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This video essay highlights the KS Maui haumāna who have earned accolades for a project utilizing lāʻau ʻōiwi Hawaiʻi in a new way to aid toxic cleanup in places like fire-ravaged Lahaina.

KS Maui haumāna earn top honors for native plant project aimed at aiding Lahaina cleanup

May 2, 2024

The crisis in Lahaina created a sense of urgency during the Council for Native Hawaiian Advancement’s 22nd Annual Convention. Held just three months after the devasting wildfires, funding from KS Kaiāulu and Kanaeokana helped to not only shift the host location from Waikīkī to Maui, it also supported the first day of programming.
The Kākoʻo Maui convention bore a great deal of hua. One of them being an award-winning project developed by two Kamehameha Schools Maui haumāna utilizing lāʻau ʻōiwi Hawaiʻi to aid toxic cleanup in places like fire-ravaged Lahaina. It’s a promising innovation that KS may well end up using on its ʻĀina Pauahi in west Maui and elsewhere.

Planting a Creative Seed

KS Maui science kumu David Takahama attended the CNHA convention and listened intently during a panel presentation about the need to improve bioremediation to lessen the ecological damage in the burn zones of Lahaina. Bioremediation uses natural or organic materials to break down pollutants. 

He was intrigued and instantly thought of his son Bennett and his AP Biology partner Kadence Merritt both KS Maui seniors, who were in the early stages of work on another senior capstone project.

“This work seemed super important. The panelists were passionate, and it fits directly into what we as a school and as Native Hawaiians believe in, and it was something these students would relate to really, really well,” Takahama said.

David texted his son mid-conference and asked if he and Kadence might consider a project switch. Knowing this could help Lahaina and elsewhere, the two haumāna agreed without hesitation and were linked up with the CHNA panelists who became their mentors.

A Project Begins

After meeting with the hui of bioremediation experts led by U.H. Hilo researcher Hannah Hartmann, Merritt and Takahama quickly focused their work on how to build a better silt sock. Also known as biosocks, these large, malleable sausage-looking contraptions are typically stuffed with woodchips, soil and biochar, an organic charcoal-like substance. Inexpensive and effective, biosocks do an impressive job at soaking up and dissolving pollutants from runoff before they reach storm drains that empty into the ocean.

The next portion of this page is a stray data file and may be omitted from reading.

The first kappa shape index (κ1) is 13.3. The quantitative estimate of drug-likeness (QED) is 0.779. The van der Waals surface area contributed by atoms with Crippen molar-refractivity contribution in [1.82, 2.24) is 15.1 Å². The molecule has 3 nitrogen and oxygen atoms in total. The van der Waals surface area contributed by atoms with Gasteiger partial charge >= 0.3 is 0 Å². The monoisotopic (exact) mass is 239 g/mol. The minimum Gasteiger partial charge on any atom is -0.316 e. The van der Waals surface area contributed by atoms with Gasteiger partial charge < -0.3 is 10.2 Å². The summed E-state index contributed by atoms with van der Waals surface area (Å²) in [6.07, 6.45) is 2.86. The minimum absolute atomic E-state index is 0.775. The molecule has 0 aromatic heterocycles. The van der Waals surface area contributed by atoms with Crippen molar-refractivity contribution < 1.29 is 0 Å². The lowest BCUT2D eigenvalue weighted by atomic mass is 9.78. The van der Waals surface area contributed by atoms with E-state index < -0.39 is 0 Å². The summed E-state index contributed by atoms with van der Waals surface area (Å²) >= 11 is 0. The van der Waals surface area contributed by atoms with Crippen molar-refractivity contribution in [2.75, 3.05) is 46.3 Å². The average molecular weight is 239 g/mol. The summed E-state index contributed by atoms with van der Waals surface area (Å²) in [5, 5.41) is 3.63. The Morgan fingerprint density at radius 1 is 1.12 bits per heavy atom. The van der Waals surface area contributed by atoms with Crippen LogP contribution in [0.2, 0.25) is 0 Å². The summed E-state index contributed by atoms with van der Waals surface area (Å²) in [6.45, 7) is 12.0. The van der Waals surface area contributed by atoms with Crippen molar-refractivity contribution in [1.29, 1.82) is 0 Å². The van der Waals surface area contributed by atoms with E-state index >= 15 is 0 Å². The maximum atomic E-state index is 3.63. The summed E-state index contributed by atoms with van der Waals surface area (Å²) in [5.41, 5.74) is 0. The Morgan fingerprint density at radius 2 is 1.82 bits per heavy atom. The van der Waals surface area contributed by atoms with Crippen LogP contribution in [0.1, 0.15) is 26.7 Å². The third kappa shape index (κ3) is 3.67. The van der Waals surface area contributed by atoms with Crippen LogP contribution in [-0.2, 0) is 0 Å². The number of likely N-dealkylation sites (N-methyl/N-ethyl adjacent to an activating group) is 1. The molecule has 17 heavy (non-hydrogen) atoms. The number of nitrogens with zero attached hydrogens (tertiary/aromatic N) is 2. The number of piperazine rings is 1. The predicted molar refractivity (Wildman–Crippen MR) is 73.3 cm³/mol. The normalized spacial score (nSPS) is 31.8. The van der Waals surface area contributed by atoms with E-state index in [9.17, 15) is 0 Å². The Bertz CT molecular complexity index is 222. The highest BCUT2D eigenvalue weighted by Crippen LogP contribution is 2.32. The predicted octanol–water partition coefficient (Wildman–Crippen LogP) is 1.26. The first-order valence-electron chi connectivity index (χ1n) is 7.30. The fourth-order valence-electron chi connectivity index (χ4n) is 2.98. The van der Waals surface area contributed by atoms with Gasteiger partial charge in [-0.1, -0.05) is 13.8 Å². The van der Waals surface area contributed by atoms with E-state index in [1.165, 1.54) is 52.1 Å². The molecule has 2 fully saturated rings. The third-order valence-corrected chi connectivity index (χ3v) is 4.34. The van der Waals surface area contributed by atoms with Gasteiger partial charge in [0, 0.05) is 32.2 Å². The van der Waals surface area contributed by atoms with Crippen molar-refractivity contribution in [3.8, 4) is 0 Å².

The two haumāna decided to explore whether inserting live native plants into a biosock would improve their performance. They came up with a prototype using pili grass, the all-purpose lāʻau ʻōiwi Hawaiʻi. 

“We wanted to open up a new possibility of how they can be used combining bioremediation and bioremediation from live plants to create a better product and a better way to clean up toxic waste,” Takahama said.

Up close view of the prototype biosock developed by KS Maui haumāna using pili grass.

Using data collection and applying full scientific rigor learned in class, they conducted tests on their pili grass prototype in comparison to a traditional biosock. After several weeks, they successfully proved the pili prototype absorbed more water than a traditional one. This result is significant because soaking up more water opens the very real possibility that these modified biosocks could absorb and naturally break down more pollutants, too.